Fayette might be better served by purchasing its own water leak detector rather than pay a company to do the work.
Maintenance supervisor/interim administrator Tom Clemensen suggested that council consider buying its own leak detector as an alternative to hiring Aqua-Line to track down water line leaks.
At the committee of the whole meeting Feb. 8, councilor Rodney Kessler explained the issue in Clemensen’s absence, stating that any visit from Aqua-Line costs a minimum of $518. The village could buy its own unit for $1,274 and possibly reimburse some of the cost by contracting its use to other communities.
The recent leak on Main Street produced no water on the surface and instead leaked directly into a sewer line. Clemensen suspects that another large leak exists.
The device operates by “listening” for the sound of water flowing.
Other items in Clemensen’s report included his efforts to create an updated standard operating procedure for the wastewater system; purchasing safety equipment for the village crew; and an update on a street collapse issue at Main and Lawrence that might become a recurring problem.
Clemensen also mentioned a problem at the sewage lift station near the south end of the trailer park. Pumps are not operating at their full capacity. However, he said, it’s not an issue that would lead to an overflow.
Clemensen explored the possibility of using calcium chloride additive to road salt, but learned it’s not cost effective for the limited amount that Fayette would use. As of Feb. 8, snow removal and salt application was needed only two times this season.
A new box for the one-ton dump truck was ordered and the Public Works committee will review a bid for a new chipper that would cost $18,250 plus $2,000 freight from California.
Clemensen gave an update Feb. 20 at the Public Works committee meeting. He’s recommending a box from Dan’s Truck Repair of Perrysburg at a cost of $4,995 which is $5 under budget. Most other units cost at least $7,000, he said. Dan’s will install the new box if the old one is first removed.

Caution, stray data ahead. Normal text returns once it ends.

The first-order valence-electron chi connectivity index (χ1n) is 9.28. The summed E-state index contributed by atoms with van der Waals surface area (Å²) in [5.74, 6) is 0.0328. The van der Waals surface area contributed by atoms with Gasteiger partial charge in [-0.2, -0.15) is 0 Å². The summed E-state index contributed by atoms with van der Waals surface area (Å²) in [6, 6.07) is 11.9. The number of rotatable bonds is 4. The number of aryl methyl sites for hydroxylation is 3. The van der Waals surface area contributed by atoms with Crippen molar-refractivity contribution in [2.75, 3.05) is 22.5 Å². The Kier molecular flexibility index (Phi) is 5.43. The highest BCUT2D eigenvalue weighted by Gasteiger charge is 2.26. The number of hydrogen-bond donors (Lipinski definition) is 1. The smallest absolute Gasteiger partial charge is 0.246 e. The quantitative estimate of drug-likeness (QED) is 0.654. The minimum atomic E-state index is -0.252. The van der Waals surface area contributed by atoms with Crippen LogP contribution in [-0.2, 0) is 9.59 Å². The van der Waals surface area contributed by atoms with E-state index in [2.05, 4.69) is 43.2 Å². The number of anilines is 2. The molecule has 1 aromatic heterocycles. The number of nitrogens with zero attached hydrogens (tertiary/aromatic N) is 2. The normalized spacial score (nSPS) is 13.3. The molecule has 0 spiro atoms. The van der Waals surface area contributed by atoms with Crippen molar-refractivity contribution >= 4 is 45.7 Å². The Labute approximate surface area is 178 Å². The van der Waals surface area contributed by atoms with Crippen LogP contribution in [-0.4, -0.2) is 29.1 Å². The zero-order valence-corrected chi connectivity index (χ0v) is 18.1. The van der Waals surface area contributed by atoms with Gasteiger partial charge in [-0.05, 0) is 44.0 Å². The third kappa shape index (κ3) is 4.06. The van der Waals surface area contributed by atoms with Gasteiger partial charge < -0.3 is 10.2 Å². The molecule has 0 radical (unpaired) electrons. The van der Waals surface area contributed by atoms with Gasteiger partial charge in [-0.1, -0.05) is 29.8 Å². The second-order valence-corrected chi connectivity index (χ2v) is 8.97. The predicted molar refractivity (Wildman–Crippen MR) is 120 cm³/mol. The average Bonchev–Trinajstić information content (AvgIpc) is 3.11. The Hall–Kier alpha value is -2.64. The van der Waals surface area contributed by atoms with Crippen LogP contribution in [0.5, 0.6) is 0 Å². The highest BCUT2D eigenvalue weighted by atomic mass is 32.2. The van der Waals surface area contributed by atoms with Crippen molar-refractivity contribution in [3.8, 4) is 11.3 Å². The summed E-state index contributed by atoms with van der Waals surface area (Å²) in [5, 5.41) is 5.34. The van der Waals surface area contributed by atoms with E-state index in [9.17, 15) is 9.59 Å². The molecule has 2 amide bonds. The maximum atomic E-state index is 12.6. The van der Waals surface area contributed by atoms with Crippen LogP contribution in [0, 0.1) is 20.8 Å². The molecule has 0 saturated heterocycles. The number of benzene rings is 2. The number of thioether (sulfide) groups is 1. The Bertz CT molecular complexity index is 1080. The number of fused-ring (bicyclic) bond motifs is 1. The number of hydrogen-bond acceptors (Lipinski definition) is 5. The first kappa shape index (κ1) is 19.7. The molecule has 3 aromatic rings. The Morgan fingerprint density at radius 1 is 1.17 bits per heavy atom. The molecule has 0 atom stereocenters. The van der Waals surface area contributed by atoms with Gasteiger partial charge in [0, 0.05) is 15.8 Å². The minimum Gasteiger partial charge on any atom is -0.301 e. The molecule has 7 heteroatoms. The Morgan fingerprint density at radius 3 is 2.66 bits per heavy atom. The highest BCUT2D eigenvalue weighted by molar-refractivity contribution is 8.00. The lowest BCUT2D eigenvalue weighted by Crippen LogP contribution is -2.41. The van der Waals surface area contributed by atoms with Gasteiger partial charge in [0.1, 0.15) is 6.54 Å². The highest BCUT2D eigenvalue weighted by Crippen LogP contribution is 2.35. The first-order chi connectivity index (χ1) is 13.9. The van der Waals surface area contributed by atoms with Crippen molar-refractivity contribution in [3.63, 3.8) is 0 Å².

Clemensen said the brush chipper is a 2004 model that was used by a municipality. The four-cylinder engine enables the unit to handle limbs up to nine inches in circumference—the maximum allowed for placement at the curb by village ordinance.
Clemensen said it’s the best deal he’s found for the low number of hours used. In addition, the unit has a well-known American motor that will be good for servicing needs.
GEOTHERMAL—TRW is seeking a zoning variance to install 10 wells for a geothermal heating system. The wells would be located on the north side of the building and would not be visible once they are installed.
AFFAIRS BOARD—Marlatt told council members she has information for them to read about the operation of a board of public affairs. She suggested that council consider forming a board instead of hiring an administrator.
She made the suggestion because of the village’s financial situation.